JEFF TIEDEMAN: Berry good eatsThese fruits offer benefits beyond taste.
What’s your favorite part of summer?
Perhaps, it’s heading to the lake to go swimming and fishing. Or maybe being able to play or catch a few ball games. Or just being able to go outside without a winter coat, cap and mittens.
I can relate to all of those reasons, but it is gardening that tops my list.
And speaking of gardening, I’m going to add another edible member of the plant world to my repertoire: strawberries, one of America’s most popular fruits.
Just a few short years ago, I started to successfully raise raspberries, which have become a hit at our house. Among other things, they have been used as topping for morning oatmeal as well as the main ingredient of some tasty freezer jam.
I’d never given much thought to raising strawberries even though having a fondness for them since my childhood, when Grandpa Menard grew them in his garden. His strawberries were his pride and joy.
I sometimes wish he was still alive, which would give me the opportunity to pick his brain about growing the tasty orbs, but a friend, Cindy Condon of East Grand Forks, could pick up the slack.
Cindy, who grew up in rural Kragnes, Minn., grew strawberries with her mother as a youngster, starting with 50 plants that turned into a couple of hundred. At their peak, the strawberries produced 50 quarts a day, which Cindy almost single-handedly picked.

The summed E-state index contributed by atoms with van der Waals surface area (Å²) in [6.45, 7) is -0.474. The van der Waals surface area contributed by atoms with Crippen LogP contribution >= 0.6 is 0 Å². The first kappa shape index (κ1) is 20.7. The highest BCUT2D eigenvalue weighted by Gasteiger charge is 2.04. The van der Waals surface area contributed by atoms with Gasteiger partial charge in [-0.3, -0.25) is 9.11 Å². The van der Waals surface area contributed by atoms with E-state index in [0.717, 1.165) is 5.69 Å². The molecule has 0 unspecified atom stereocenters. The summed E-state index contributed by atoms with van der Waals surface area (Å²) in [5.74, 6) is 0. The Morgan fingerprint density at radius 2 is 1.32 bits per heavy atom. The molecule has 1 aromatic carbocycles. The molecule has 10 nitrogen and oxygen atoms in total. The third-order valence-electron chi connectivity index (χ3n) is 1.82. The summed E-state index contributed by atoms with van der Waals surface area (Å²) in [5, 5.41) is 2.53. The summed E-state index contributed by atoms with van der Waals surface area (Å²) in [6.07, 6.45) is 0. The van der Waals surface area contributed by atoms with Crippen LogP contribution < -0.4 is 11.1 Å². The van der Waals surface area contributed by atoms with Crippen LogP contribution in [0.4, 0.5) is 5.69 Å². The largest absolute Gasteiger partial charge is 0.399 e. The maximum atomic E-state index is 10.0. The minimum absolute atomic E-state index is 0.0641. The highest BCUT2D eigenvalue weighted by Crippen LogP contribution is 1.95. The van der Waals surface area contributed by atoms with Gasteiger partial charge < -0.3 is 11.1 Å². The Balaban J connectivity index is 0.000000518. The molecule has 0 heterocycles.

Her strawberry-picking days came to an end in July 1975, when a summer flood fueled by several days of heavy rain destroyed the patch.
Cindy wasn’t too heartbroken about losing the strawberries. “I was sick of them,” Cindy said. “I didn’t want to see another strawberry for years.”
One reason I decided to grow strawberries is because like raspberries, they have health benefits in three major areas:
— Cardiovascular support and prevention of cardiovascular diseases.
— Improved regulation of blood sugar, with decreased risk of type 2 diabetes.
— Prevention of certain cancers including breast, cervical, colon and esophageal.
A new study by The Ohio State University Comprehensive Cancer Center — Arthur G. James Cancer Hospital and Richard J. Solove Research Institute and researchers in China shows that eating strawberries may stop the progression of precancerous lesions in the esophagus.
That has special significance. On Tuesday, Hall-of-Famer and former Minnesota Twins slugger Harmon Killebrew — one of my childhood heroes — died of esophageal cancer, just days after announcing that he had “exhausted his options” and was accepting hospice care.
I bet Harmon would have traded that knowledge for all of his 573 Major League home runs.
Tiedeman is food editor at the Herald. Reach him at (701) 780-1136 or toll-free at (800) 477-6572, or e-mail at email@example.com.